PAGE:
I have asked most of my Jewish friends if they were told they were “chosen” when they were growing up. Whether there was an undertone of being better than others . All felt uncomfortable with the question. They all eventually answered yes.

      This is not a good thing to tell anyone.

      • Mooser
        September 22, 2010, 10:49 am

        Kathleen, did they tell you confession and penance could absolve sin?
        And is being told you are “chosen” any better or worse then being told you are “saved”?

  15. radii
    September 21, 2010, 3:57 pm

    anyone who believes this nonsense about “chosenness” has chosen for themselves to be stupid

    what is of more interest is the latest unbelievable gambit by israel: to swap spy Jonathon Pollard for a settlement freeze (like they’d ever honor it) … they just never give up trying to get this scumbag back!

    link to news.antiwar.com

    • Kathleen
      September 21, 2010, 9:05 pm

      Israel needs to give back all of the territory in the West Bank (get the settlements out of there, right of return, and get out of E Jerusalem.

      headed for one state with apartheid becoming more and more apparent to all

    • Citizen
      September 22, 2010, 4:52 am

      The spin by various pro-Pollard groups here is that treatment of Pollard shows the usual discriminatory treatment where Israel/Jews are concerned in that, they say, most captured spies for an ally of Uncle Sam’s are given at most 5 or 6 years of prison, while poor widdle Pollard (sitting near Madoff in that fluffy park-like prison) has been stuck in jail for decades!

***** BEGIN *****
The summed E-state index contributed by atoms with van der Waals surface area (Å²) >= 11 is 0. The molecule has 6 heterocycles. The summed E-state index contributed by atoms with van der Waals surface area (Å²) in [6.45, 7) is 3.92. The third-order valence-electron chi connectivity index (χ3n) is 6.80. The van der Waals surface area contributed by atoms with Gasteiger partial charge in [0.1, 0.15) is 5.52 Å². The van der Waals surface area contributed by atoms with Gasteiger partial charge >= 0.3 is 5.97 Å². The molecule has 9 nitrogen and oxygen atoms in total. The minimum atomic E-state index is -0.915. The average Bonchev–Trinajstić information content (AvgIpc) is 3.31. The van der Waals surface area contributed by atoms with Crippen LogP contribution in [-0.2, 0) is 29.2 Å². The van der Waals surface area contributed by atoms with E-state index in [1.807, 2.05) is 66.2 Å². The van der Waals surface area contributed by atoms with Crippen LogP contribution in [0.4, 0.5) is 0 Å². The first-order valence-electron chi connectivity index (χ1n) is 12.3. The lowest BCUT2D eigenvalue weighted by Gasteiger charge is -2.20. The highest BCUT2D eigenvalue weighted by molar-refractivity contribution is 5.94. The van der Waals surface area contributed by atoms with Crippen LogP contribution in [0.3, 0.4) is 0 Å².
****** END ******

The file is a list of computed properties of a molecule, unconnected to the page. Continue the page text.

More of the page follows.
16. lareineblanche
    September 21, 2010, 4:11 pm

    That’s a nice karate chop into what seems to be a pretty spongy piece of cake!

    “The clock cannot be reset to zero”, Gitlin and Leibovitz write; “we cannot choose to be unchosen”. Furthermore, “the cycles of race hatred, revenge, and war cannot be rescinded, erased from memory. History is unsparing”. This is why “it is no use trying to bludgeon the notion [of chosenness] into nonexistence”, which is fortunate given that it is an “extraordinary, entrancing, ancient [and] deep” notion to begin with.

    – ugh. Pretentious. I’m glad I don’t have to read this stuff!

    Like the “paradox of grace”, we are encouraged by Gitlin and Leibovitz to assume a great deal of “responsibility”, which in turn obviates the need for accountability.

    – Nailed it. Another version of “American exceptionalism”, which basically means the privilege of not having to answer for any wrongdoings, except with a summary “f-ck off”.

  17. Mooser
    September 21, 2010, 4:12 pm

    Can’t wait til Witty and Wondering weigh in on this. It’ll be better than all-you-can-eat at Sizzler! Beta-carotene and vitamin D for weeks! Break out the oil and vinegar!

  18. DICKERSON3870
    September 21, 2010, 5:03 pm